260 F3d 727 Gail Johnson v. Nordstrom, Inc.

260 F.3d 727 (7th Cir. 2001)

Gail Johnson, Plaintiff-Appellant,
Nordstrom, Inc., James M. Johansson and Richard J. Archer, Defendants-Appellees.

No. 00-3827

In the United States Court of Appeals For the Seventh Circuit

Argued April 2, 2001
Decided July 20, 2001

Appeal from the United States District Court for the Southern District of Indiana, Indianapolis Division. No. 97-C-1673--Richard L. Young, Judge.

William N. Ivers (argued), Stewart & Irwin, Indianapolis, IN, for Plaintiff-Appellant.

Peter J. Rusthoven (argued), Michael Moffatt, Barnes & Thornburg, Indianapolis, IN, for Defendants-Appellees.

Before Bauer, Cudahy, and Easterbrook, Circuit Judges.

Cudahy, Circuit Judge.

view counter

Gail Johnson appeals a grant of summary judgment to Nordstrom, Inc. on her Title VII claims of employment discrimination, retaliation and constructive discharge. We affirm.



Johnson was hired in 1995 to work as a salesperson in the cosmetics department at Nordstrom's retail department store in downtown Indianapolis. Six months after she was hired, Johnson was transferred to the men's fragrance counter to work as a fragrance counter manager. In February 1997, Johnson sought a promotion to the intriguing position of beauty director. At the time, she had more than 13 years of cosmetics experience. Richard Archer, who was then the manager of the cosmetics department, was responsible for filling the beauty director position. Archer interviewed Johnson and was aware of her experience and qualifications for the job. But he selected another employee for the position--one who, Johnson alleges, had only two years of cosmetics experience. When Johnson questioned Archer about his decision, he told her he had selected the other employee because she had more seniority at Nordstrom and she had a "better feel for the Nordstrom customer."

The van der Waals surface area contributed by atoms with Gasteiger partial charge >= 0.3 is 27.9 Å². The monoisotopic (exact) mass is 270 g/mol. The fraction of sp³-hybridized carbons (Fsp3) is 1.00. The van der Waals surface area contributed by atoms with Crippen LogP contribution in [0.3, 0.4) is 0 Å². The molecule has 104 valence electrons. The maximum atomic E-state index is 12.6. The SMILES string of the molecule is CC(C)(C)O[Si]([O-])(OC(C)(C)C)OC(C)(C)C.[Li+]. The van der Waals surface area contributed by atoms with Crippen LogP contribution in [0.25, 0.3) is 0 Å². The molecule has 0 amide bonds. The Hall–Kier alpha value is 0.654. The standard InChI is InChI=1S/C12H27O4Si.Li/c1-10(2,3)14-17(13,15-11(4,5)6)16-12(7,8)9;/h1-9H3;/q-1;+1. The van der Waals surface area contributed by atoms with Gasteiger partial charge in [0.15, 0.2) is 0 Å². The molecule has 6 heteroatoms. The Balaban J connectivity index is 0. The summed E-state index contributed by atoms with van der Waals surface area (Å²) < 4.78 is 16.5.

Johnson, an African-American, filed a charge of race discrimination against Nordstrom with the Equal Employment Opportunity Commission (EEOC). In response, Nordstrom indicated that Johnson was not qualified for the beauty director position, and that Deanne Bennett, the (white) person who got the job, was more qualified. Nordstrom claimed that Johnson, during her interview for the job, said she believed the most important part of the job was "sales," although that was incorrect because the position primarily involved training and other interaction with co- workers. Nordstrom did not believe Johnson would be qualified for this aspect of the job because she was perceived by her co-workers as a "shark"- -apparently a retail term for a sales employee who serves more than one customer at a time, thereby depriving co- workers of commission opportunities. This perception was a source of tension between Johnson and her co-workers. And Bennett had superior Nordstrom experience: Johnson at the time had six months experience with Nordstrom, while Bennett had worked there for three years. In April 1997, another white employee was promoted, this time to the position of assistant manager. Archer, without considering Johnson for the position, gave the job to Lynette Irwin, who had two months of part-time experience at Nordstrom. But unlike Johnson, Irwin had management experience at Nordstrom; in fact, she had served as Johnson's supervisor. Johnson filed another charge of discrimination with the EEOC. Nordstrom responded that Johnson was not considered for the position because Archer believed she was not interested in it. Nordstrom later indicated that Johnson did not exhibit the leadership and team-playing skills Archer was seeking for the position.